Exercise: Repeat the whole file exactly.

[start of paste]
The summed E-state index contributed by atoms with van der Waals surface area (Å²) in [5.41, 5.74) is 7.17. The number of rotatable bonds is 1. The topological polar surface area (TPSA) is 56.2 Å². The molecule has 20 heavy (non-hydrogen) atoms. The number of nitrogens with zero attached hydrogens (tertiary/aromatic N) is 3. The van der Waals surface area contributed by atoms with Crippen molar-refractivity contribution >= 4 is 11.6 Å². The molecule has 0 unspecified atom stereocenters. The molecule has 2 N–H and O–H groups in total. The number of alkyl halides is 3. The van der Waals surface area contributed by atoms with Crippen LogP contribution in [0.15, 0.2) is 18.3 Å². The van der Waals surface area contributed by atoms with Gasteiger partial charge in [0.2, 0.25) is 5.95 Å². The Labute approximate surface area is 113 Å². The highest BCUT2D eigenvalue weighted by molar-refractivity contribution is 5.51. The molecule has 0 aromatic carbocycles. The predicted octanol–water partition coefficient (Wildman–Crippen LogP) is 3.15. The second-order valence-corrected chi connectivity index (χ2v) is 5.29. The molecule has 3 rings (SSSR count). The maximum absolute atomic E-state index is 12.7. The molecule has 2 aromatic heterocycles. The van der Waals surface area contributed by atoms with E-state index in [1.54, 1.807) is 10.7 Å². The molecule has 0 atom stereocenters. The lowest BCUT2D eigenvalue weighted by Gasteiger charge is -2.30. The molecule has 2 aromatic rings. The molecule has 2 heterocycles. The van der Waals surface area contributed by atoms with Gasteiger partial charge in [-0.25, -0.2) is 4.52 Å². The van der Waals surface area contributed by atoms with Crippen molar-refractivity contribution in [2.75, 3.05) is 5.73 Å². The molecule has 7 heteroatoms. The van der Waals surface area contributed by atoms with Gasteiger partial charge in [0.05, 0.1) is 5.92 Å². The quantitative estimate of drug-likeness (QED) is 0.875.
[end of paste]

The summed E-state index contributed by atoms with van der Waals surface area (Å²) in [5.41, 5.74) is 7.17. The number of rotatable bonds is 1. The topological polar surface area (TPSA) is 56.2 Å². The molecule has 20 heavy (non-hydrogen) atoms. The number of nitrogens with zero attached hydrogens (tertiary/aromatic N) is 3. The van der Waals surface area contributed by atoms with Crippen molar-refractivity contribution >= 4 is 11.6 Å². The molecule has 0 unspecified atom stereocenters. The molecule has 2 N–H and O–H groups in total. The number of alkyl halides is 3. The van der Waals surface area contributed by atoms with Crippen LogP contribution in [0.15, 0.2) is 18.3 Å². The van der Waals surface area contributed by atoms with Gasteiger partial charge in [0.2, 0.25) is 5.95 Å². The Labute approximate surface area is 113 Å². The highest BCUT2D eigenvalue weighted by molar-refractivity contribution is 5.51. The molecule has 0 aromatic carbocycles. The predicted octanol–water partition coefficient (Wildman–Crippen LogP) is 3.15. The second-order valence-corrected chi connectivity index (χ2v) is 5.29. The molecule has 3 rings (SSSR count). The maximum absolute atomic E-state index is 12.7. The molecule has 2 aromatic heterocycles. The van der Waals surface area contributed by atoms with E-state index in [1.54, 1.807) is 10.7 Å². The molecule has 0 atom stereocenters. The lowest BCUT2D eigenvalue weighted by Gasteiger charge is -2.30. The molecule has 2 aromatic rings. The molecule has 2 heterocycles. The van der Waals surface area contributed by atoms with Gasteiger partial charge in [-0.25, -0.2) is 4.52 Å². The van der Waals surface area contributed by atoms with Crippen molar-refractivity contribution in [2.75, 3.05) is 5.73 Å². The molecule has 7 heteroatoms. The van der Waals surface area contributed by atoms with Gasteiger partial charge in [0.05, 0.1) is 5.92 Å². The quantitative estimate of drug-likeness (QED) is 0.875.